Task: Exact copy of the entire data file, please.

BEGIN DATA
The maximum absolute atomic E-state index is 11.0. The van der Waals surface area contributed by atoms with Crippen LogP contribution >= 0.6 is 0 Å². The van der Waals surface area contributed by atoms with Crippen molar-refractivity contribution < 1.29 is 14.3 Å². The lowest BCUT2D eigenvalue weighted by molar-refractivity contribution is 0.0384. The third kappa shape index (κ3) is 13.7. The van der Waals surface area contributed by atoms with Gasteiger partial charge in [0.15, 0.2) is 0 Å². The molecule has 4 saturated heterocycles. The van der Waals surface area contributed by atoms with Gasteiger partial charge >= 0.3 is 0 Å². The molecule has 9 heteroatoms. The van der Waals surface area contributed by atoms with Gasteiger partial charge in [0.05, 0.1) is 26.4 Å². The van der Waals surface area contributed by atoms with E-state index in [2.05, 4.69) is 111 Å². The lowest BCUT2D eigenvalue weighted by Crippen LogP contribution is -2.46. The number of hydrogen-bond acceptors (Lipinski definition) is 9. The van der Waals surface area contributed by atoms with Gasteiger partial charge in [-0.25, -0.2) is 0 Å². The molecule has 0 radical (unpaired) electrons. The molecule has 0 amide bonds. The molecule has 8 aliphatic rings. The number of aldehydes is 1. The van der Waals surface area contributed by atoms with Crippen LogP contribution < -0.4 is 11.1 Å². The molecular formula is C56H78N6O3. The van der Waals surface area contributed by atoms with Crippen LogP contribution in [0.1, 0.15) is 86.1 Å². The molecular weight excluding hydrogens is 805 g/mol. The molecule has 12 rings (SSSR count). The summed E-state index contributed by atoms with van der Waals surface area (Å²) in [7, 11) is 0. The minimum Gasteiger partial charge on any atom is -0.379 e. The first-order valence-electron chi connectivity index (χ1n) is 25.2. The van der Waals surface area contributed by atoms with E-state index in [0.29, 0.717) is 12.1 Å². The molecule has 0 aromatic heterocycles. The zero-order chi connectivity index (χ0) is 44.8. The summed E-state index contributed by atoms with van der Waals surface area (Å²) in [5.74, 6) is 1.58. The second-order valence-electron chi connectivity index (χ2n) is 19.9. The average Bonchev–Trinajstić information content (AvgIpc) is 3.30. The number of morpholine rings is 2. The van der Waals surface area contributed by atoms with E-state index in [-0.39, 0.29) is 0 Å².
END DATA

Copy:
The maximum absolute atomic E-state index is 11.0. The van der Waals surface area contributed by atoms with Crippen LogP contribution >= 0.6 is 0 Å². The van der Waals surface area contributed by atoms with Crippen molar-refractivity contribution < 1.29 is 14.3 Å². The lowest BCUT2D eigenvalue weighted by molar-refractivity contribution is 0.0384. The third kappa shape index (κ3) is 13.7. The van der Waals surface area contributed by atoms with Gasteiger partial charge in [0.15, 0.2) is 0 Å². The molecule has 4 saturated heterocycles. The van der Waals surface area contributed by atoms with Gasteiger partial charge >= 0.3 is 0 Å². The molecule has 9 heteroatoms. The van der Waals surface area contributed by atoms with Gasteiger partial charge in [0.05, 0.1) is 26.4 Å². The van der Waals surface area contributed by atoms with E-state index in [2.05, 4.69) is 111 Å². The lowest BCUT2D eigenvalue weighted by Crippen LogP contribution is -2.46. The number of hydrogen-bond acceptors (Lipinski definition) is 9. The van der Waals surface area contributed by atoms with Gasteiger partial charge in [-0.25, -0.2) is 0 Å². The molecule has 0 radical (unpaired) electrons. The molecule has 0 amide bonds. The molecule has 8 aliphatic rings. The number of aldehydes is 1. The van der Waals surface area contributed by atoms with Crippen LogP contribution < -0.4 is 11.1 Å². The molecular formula is C56H78N6O3. The van der Waals surface area contributed by atoms with Crippen LogP contribution in [0.1, 0.15) is 86.1 Å². The molecular weight excluding hydrogens is 805 g/mol. The molecule has 12 rings (SSSR count). The summed E-state index contributed by atoms with van der Waals surface area (Å²) in [7, 11) is 0. The minimum Gasteiger partial charge on any atom is -0.379 e. The first-order valence-electron chi connectivity index (χ1n) is 25.2. The van der Waals surface area contributed by atoms with E-state index in [0.29, 0.717) is 12.1 Å². The molecule has 0 aromatic heterocycles. The zero-order chi connectivity index (χ0) is 44.8. The summed E-state index contributed by atoms with van der Waals surface area (Å²) in [5.74, 6) is 1.58. The second-order valence-electron chi connectivity index (χ2n) is 19.9. The average Bonchev–Trinajstić information content (AvgIpc) is 3.30. The number of morpholine rings is 2. The van der Waals surface area contributed by atoms with E-state index in [-0.39, 0.29) is 0 Å².